On average, a piece took two to three days to complete and every day each piece was moved to Main Street from the building it was kept in and back, it stood the chance of being scratched and the artist having to sand and polish it all over again.
Phillips’ pieces are in the US, Brazil, Japan owned by people from all walks of life including dignitaries. He was featured in exhibitions in and outside of Guyana and would have sent his pieces to be exhibited in Japan.
“The world has lost someone great. I miss our time. I miss our conversations. I could have shared anything with him,” Odeen tearfully said. The woman who resides between Washington in the US and Kazakhstan said the time zone often made it difficult to call home whenever she felt like it.
Merecia Phillips, the late artist’s second child, now 23 years old and a model, was the one who was closest to him and was the one to discover he was gone. “He always dressed nicely for church on Sundays and would come let me fix his tie,” she said. “He always wanted to hear he was looking good before he left the house. He loved his suit and loved his hat.”
Merecia recalled her father working way into the night trying to finish a piece.
Her father, she said, would usually get up at six every morning and not go back to bed but this particular morning he got up and went back to bed. Merecia was taking a phone call when he went back to bed and when she went to check on her father at 8.30 am, he was already dead.
Ten years ago, the sisters shared, their father had suffered a stroke and was paralyzed on his left side, but he remained determined and exercised every day, walking from his home in Patentia to the Wales Estate and back until he was back to normal. He worked all his life and was last working at Main Street the day before his death.
Phillips left some 60 sculptures some unfinished and Odeen plans to finish them and have them polished before she leaves. The Phillips siblings are now seeking to have their father’s pieces displayed at the various museums in Guyana, which they hope to do within the next year.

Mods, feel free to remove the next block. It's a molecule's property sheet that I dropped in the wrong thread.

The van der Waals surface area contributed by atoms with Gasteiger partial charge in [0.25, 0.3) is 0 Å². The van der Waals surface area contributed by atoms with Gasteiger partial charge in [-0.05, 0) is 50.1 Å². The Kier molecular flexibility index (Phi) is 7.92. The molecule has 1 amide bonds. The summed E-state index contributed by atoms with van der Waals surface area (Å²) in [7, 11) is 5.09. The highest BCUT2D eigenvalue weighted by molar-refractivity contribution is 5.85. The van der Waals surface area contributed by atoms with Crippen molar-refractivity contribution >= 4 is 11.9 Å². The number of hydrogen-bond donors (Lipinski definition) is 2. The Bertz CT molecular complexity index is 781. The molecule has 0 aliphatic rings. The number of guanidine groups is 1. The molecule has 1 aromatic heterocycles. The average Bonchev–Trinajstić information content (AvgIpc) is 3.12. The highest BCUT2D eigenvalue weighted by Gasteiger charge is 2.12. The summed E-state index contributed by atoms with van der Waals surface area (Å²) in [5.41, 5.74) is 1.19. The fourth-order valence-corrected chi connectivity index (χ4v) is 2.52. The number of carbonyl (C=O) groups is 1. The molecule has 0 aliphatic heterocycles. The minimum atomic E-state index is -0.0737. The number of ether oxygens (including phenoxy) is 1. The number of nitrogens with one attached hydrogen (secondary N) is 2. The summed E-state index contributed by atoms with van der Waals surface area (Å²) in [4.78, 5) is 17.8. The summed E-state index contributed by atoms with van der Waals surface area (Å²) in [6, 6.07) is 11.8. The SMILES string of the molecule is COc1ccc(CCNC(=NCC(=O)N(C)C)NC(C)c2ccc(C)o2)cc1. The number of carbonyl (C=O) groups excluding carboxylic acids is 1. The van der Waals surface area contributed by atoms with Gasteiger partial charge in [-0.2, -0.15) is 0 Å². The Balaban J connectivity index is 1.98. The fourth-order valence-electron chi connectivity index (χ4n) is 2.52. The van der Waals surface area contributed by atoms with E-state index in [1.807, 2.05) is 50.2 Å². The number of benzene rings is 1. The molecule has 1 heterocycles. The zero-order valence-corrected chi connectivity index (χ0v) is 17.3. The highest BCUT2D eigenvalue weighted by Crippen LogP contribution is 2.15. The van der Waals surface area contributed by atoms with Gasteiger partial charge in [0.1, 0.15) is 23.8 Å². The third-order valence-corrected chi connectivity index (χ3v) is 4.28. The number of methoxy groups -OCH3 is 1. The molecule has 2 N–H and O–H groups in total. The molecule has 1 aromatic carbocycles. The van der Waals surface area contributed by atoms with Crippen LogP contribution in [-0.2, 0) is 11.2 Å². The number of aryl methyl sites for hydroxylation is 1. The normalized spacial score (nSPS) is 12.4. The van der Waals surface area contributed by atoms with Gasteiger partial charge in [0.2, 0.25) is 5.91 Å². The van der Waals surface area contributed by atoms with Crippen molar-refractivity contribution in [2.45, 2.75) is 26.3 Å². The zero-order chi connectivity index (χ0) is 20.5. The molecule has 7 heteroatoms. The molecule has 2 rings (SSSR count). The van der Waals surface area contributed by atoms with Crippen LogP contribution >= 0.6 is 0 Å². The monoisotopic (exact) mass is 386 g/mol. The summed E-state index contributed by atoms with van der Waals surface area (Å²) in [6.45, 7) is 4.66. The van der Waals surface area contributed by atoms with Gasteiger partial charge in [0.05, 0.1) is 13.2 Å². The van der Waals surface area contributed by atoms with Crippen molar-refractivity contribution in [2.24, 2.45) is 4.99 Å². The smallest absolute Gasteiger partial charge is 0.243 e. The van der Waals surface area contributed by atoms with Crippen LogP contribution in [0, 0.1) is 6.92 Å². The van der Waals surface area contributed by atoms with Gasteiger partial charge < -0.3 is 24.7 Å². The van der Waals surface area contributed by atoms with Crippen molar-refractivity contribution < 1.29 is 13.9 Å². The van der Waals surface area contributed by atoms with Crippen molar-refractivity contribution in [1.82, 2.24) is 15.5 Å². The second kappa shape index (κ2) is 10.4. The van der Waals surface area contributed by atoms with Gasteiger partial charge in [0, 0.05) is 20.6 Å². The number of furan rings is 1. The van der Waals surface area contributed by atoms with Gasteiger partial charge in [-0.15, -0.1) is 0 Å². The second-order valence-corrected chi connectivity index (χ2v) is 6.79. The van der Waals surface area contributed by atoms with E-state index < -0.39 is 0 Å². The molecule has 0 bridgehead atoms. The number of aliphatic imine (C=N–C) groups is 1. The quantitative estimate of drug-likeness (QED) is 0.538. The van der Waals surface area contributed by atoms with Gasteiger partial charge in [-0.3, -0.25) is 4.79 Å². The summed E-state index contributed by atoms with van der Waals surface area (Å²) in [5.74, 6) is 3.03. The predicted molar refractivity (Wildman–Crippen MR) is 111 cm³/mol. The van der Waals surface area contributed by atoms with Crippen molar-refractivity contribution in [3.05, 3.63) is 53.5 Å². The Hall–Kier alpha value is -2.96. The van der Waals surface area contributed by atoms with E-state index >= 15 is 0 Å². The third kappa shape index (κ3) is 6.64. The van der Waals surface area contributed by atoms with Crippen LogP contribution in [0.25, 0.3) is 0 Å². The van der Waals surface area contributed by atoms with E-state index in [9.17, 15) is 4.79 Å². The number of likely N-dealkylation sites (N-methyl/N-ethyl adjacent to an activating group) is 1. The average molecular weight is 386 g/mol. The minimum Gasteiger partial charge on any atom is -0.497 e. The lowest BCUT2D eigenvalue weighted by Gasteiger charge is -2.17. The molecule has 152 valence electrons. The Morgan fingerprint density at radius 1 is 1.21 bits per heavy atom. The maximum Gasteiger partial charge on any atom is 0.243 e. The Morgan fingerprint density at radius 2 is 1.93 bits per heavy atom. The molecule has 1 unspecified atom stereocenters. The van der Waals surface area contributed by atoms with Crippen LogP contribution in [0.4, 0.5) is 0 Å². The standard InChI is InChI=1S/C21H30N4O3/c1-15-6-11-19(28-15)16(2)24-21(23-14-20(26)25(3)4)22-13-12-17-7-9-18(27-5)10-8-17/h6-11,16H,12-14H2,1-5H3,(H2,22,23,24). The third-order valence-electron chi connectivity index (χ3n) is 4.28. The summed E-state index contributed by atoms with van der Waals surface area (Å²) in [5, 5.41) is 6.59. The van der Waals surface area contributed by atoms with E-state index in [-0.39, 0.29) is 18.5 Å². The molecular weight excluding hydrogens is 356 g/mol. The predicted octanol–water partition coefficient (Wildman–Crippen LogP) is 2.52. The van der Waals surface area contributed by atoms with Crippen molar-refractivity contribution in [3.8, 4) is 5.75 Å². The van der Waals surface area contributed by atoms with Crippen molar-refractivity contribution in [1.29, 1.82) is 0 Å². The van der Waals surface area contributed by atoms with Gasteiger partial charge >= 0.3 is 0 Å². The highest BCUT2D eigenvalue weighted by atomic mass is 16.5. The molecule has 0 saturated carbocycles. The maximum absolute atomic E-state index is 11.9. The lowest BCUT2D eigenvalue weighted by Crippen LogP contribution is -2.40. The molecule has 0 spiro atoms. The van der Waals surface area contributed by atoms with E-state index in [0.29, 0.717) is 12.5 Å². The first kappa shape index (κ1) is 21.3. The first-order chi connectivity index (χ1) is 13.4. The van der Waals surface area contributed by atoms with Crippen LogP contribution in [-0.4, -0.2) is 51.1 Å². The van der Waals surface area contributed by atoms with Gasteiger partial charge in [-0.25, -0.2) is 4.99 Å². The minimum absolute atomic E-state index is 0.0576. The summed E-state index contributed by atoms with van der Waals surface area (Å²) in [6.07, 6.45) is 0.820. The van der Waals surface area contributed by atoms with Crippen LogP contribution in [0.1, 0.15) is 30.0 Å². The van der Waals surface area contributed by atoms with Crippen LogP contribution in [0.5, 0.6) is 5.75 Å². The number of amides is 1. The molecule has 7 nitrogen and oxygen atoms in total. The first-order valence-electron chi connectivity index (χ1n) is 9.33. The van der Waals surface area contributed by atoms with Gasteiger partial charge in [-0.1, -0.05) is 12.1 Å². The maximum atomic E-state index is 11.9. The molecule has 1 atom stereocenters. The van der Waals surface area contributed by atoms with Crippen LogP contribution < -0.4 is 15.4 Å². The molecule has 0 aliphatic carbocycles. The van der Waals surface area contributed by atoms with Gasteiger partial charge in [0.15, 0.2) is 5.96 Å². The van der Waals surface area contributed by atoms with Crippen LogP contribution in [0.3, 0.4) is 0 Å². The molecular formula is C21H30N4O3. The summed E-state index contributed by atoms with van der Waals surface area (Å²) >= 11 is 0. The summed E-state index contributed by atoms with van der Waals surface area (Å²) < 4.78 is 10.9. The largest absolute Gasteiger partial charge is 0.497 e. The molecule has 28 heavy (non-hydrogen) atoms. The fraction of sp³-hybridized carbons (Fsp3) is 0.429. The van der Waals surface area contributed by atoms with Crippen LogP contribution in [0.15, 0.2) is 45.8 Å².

They plan on creating a Facebook page in his memory, where they will feature his work. They are inviting persons who would have purchased one of the late sculptor’s pieces to upload a photo of the piece and share what it means to them. In addition, persons can share reminisces.
In addition to his sculptures, Phillips had a collection of Dutch bottles which are now on sale. However, the siblings are still contemplating what they will do with his remaining works.
Phillips leaves to mourn his children: Odeen, Merecia, Annastaceya, Jamayne, Daniel and Timothy; adopted daughters: Tiffany Welch and Alicea Mc Calman. His two youngest boys are currently in secondary school.
He had dreamt of owning his own home, but this was never fulfilled and the sisters will be starting a trust that will help in building a home for the siblings as well as aid in the younger boys completing their education.
To purchase any of the Dutch bottles or contribute to the trust fund, the sisters can be contacted by email at firstname.lastname@example.org or on Instagram at Odeen_Odeen@instagram.com or by calling 615-5670.
Phillips was buried on Saturday, January 12, 2019.